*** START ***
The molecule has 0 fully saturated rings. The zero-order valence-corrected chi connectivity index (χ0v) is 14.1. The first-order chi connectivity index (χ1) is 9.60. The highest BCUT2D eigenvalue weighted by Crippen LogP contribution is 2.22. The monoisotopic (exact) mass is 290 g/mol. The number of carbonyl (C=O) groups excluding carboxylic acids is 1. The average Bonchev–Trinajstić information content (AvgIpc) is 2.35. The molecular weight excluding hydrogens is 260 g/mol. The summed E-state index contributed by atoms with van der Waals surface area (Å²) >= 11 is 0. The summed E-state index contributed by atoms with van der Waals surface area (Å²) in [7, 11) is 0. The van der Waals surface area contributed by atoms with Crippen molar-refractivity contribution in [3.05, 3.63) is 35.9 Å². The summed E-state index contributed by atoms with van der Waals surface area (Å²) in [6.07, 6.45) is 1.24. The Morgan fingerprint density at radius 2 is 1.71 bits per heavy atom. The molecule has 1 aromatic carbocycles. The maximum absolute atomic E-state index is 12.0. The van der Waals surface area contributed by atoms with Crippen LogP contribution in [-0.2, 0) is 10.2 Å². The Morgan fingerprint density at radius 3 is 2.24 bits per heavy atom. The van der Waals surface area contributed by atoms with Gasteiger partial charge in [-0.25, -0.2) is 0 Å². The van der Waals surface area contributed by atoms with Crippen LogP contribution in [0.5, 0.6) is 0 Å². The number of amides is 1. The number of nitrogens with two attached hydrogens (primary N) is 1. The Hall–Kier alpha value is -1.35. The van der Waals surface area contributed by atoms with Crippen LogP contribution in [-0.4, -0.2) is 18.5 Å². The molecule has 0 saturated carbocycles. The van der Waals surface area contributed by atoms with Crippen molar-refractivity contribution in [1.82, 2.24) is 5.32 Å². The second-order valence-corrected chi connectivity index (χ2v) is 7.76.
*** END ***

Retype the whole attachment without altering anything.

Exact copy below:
The molecule has 0 fully saturated rings. The zero-order valence-corrected chi connectivity index (χ0v) is 14.1. The first-order chi connectivity index (χ1) is 9.60. The highest BCUT2D eigenvalue weighted by Crippen LogP contribution is 2.22. The monoisotopic (exact) mass is 290 g/mol. The number of carbonyl (C=O) groups excluding carboxylic acids is 1. The average Bonchev–Trinajstić information content (AvgIpc) is 2.35. The molecular weight excluding hydrogens is 260 g/mol. The summed E-state index contributed by atoms with van der Waals surface area (Å²) >= 11 is 0. The summed E-state index contributed by atoms with van der Waals surface area (Å²) in [7, 11) is 0. The van der Waals surface area contributed by atoms with Crippen molar-refractivity contribution in [3.05, 3.63) is 35.9 Å². The summed E-state index contributed by atoms with van der Waals surface area (Å²) in [6.07, 6.45) is 1.24. The Morgan fingerprint density at radius 2 is 1.71 bits per heavy atom. The molecule has 1 aromatic carbocycles. The maximum absolute atomic E-state index is 12.0. The van der Waals surface area contributed by atoms with Crippen LogP contribution in [-0.2, 0) is 10.2 Å². The Morgan fingerprint density at radius 3 is 2.24 bits per heavy atom. The van der Waals surface area contributed by atoms with Gasteiger partial charge in [-0.25, -0.2) is 0 Å². The van der Waals surface area contributed by atoms with Crippen LogP contribution in [0.5, 0.6) is 0 Å². The number of amides is 1. The number of nitrogens with two attached hydrogens (primary N) is 1. The Hall–Kier alpha value is -1.35. The van der Waals surface area contributed by atoms with Crippen LogP contribution in [-0.4, -0.2) is 18.5 Å². The molecule has 0 saturated carbocycles. The van der Waals surface area contributed by atoms with Crippen molar-refractivity contribution in [1.82, 2.24) is 5.32 Å². The second-order valence-corrected chi connectivity index (χ2v) is 7.76.